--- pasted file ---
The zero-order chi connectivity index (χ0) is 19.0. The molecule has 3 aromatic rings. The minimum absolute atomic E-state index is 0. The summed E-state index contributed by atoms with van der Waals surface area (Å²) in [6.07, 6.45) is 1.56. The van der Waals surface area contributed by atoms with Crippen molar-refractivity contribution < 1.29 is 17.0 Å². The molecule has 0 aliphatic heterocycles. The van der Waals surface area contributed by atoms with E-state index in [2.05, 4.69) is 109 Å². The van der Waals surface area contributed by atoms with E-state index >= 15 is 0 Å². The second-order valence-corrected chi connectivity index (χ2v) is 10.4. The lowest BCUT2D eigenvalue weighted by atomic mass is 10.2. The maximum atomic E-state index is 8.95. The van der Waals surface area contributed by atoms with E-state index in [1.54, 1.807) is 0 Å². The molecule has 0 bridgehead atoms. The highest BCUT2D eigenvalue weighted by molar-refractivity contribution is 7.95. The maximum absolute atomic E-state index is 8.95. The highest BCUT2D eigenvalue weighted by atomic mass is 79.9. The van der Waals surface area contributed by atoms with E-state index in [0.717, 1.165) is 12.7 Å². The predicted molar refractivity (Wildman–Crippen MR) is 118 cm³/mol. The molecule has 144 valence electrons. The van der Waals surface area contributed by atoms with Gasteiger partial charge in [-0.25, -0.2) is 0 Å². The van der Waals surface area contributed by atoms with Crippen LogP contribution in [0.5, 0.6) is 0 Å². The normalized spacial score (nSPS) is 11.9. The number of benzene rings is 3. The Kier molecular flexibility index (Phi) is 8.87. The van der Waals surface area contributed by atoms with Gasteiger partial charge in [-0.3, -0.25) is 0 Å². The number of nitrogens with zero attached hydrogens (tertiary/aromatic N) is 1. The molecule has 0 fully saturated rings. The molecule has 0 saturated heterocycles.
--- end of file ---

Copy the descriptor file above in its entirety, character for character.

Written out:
The zero-order chi connectivity index (χ0) is 19.0. The molecule has 3 aromatic rings. The minimum absolute atomic E-state index is 0. The summed E-state index contributed by atoms with van der Waals surface area (Å²) in [6.07, 6.45) is 1.56. The van der Waals surface area contributed by atoms with Crippen molar-refractivity contribution < 1.29 is 17.0 Å². The molecule has 0 aliphatic heterocycles. The van der Waals surface area contributed by atoms with E-state index in [2.05, 4.69) is 109 Å². The van der Waals surface area contributed by atoms with E-state index >= 15 is 0 Å². The second-order valence-corrected chi connectivity index (χ2v) is 10.4. The lowest BCUT2D eigenvalue weighted by atomic mass is 10.2. The maximum atomic E-state index is 8.95. The van der Waals surface area contributed by atoms with E-state index in [1.54, 1.807) is 0 Å². The molecule has 0 bridgehead atoms. The highest BCUT2D eigenvalue weighted by molar-refractivity contribution is 7.95. The maximum absolute atomic E-state index is 8.95. The highest BCUT2D eigenvalue weighted by atomic mass is 79.9. The van der Waals surface area contributed by atoms with E-state index in [0.717, 1.165) is 12.7 Å². The predicted molar refractivity (Wildman–Crippen MR) is 118 cm³/mol. The molecule has 144 valence electrons. The van der Waals surface area contributed by atoms with Gasteiger partial charge in [-0.25, -0.2) is 0 Å². The van der Waals surface area contributed by atoms with Crippen LogP contribution in [0.5, 0.6) is 0 Å². The normalized spacial score (nSPS) is 11.9. The number of benzene rings is 3. The Kier molecular flexibility index (Phi) is 8.87. The van der Waals surface area contributed by atoms with Gasteiger partial charge in [-0.3, -0.25) is 0 Å². The number of nitrogens with zero attached hydrogens (tertiary/aromatic N) is 1. The molecule has 0 fully saturated rings. The molecule has 0 saturated heterocycles.